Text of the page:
Day mileage: 21.8
AT total mileage: 1,321.2
Time: 7 hours
I've written before that it's extremely hard to leave a 'dry' shelter to hike in the rain. I had no idea how amplified this emotion becomes when you've been graciously put up in a warm and completely weather sealed home, as torrential rain falls from the skies outside. I woke up at 5 naturally, a habit that will be good to have when I get back out on the road with work, and ate my way through half a box of Fruit Loops cereal that I had purchased at Wal-Mart the night before. A few days ago I had an absolute craving for the sugary cereal from my childhood, so when the opportunity presented itself to buy some I absolutely had to. Finishing breakfast and packing up my resupply of food, I made my way to the garage where Pneumo and I said goodbye to Mike, and loaded up the minivan to drive back to the trail with Caren. The humidity, rain, and grey weren't hugely inspiring to go hike in, but alas that's just the way things work. The drive to the trailhead passed quickly with conversation, and Caren had dropped us off by 8:15 right where they had picked us up the afternoon before.
We didn't begin hiking immediately. Instead we stood around rather mopey after the minivan drove away, having repeatedly thanked our gracious host for her hospitality and generosity. We finally began hiking shortly before 9, and climbed a few hundred feet out of the gap that the roadbed ran through. At the top of the ridge we were presented with the first of many 'scenic vistas' that would be nothing more than heavy fog and no spectacular view. It didn't take long for tall grass and overgrown bushes to soak shoes and clothing with raindrops from the passing storms, and moral between us was pretty low. We hiked on traversing the ridge for a few hours, passing by construction zones and rerouted trail sections, cautiously stepping over grounds with dozens of little orange salamanders as I'd call out 'watch the little guy!' to alert Pneumo of their presence. We passed a hiker named Twizzler, the first thru-hiker we had seen in a while, who we would run into repeatedly throughout the day. He began mid-March, and had taken two zeros in Delaware Water Gap, and was moving quickly from being well rested. Around noon, having only hiked a pathetic 7 miles, we stopped for a snack by a roadside picnic area. Continuing on shorty after, the trail followed old fire service roads for quite a while, interspersed with rocky climbs to keep things interesting. The wet rocks made for challenging climbs up the vertical inclines, and I'd end up slipping more than once throughout the day, often catching myself with an extended arm or trekking pole.
I had received a care package from my folks at Caren and Mike's containing some small items and a new set of my New Balance MT1210 trail runner sneakers. After having put nearly 900 miles on the last pair, they were certainly showing their age. Despite having the ability to easily switch into a new set of 1210s, I had wanted to wait until after Pennsylvania, hoping to not destroy a new pair on the incessant rock fields that section of trail presented me with. I'll admit that I felt a bit guilty taking a brand new pair out into the rain this morning, but with my Orange Superfeet insoles installed, I definitely noticed a better grip on the trail. As I've said before these trail runners aren't phenomenal on wet rock, but then again what shoes or boots are? This pair should get me at least into New Hampshire, which in itself is an exciting thought.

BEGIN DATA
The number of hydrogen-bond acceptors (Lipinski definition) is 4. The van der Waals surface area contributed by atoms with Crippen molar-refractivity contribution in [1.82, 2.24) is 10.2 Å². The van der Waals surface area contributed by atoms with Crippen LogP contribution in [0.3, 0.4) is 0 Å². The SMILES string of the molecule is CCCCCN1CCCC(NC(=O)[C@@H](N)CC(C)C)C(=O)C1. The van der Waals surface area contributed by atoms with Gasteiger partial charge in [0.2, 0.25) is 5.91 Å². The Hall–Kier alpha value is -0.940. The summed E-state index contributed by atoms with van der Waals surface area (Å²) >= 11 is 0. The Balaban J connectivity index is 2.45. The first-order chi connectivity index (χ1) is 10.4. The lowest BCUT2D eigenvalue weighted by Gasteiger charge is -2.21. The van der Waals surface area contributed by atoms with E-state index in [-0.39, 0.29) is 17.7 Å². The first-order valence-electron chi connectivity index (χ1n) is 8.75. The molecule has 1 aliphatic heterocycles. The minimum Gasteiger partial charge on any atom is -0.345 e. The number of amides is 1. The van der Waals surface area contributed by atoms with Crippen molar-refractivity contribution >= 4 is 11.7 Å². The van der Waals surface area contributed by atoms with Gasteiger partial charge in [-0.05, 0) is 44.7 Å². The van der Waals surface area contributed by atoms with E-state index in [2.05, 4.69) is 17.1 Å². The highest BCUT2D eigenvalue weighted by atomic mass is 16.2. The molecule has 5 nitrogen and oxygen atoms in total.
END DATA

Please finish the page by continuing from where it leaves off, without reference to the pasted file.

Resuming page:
We hiked on, going through a roller coaster type section of a few hundred foot summits and descents in a row before we arrived at the Brink Road shelter, the first shelter in 38 miles since the Kirkridge back in Pennsylvania. Stopping for lunch at the brand new building, a low fog lingered in the air around the tent sites and water source. At this point we only had 7 miles left to hike, which would mean a short day at about 22 total miles, landing us in our destination shelter by 1800hrs. We hiked on, with a few miles of relatively level terrain before making a 700' descent down into the valley where the Kittatinny Lake resides. Despite what I imagine are beautiful views, all of the vistas were still fogged in so we got no good looks at the lake from the ridge above. Reaching the very busy two lane highway at the bottom of the mountain, we went in search of a cold drink at a convenience store. None to be found, we ended up at Gyp's Tavern where I ordered a cold beer and a burger, simply because I could. The hiker Twizzler was also there, and we spoke more as we ate. Settling up my bill, Pneumo and I headed back to the trail where 3.2 miles and one more 700' climb would land us at the shelter where we would spend the night. It was funny to hear Pneumo's comments about the cost of beer in bars. Having just turned 21 a few days before hitting the trail, he was taken aback at the $5.25 he paid for a Guinness. We talked for a little about the cost differences between liquor stores and restaurants/bars pricing.
Summiting the 1,500' mountain at the Culver Fire Tower, we descended quickly down to the Gren Anderson shelter, where we were greeted with more thru-hikers than I've seen in a while. Talking for a bit with them, I was in bed by 1900hrs and ready for sleep under an hour later. The sky still threatens with rain, and the forecast is pretty ugly for the rest of the week. I'll be interested to see what we wake up to.
One more day in New Jersey, then we'll be on into New York.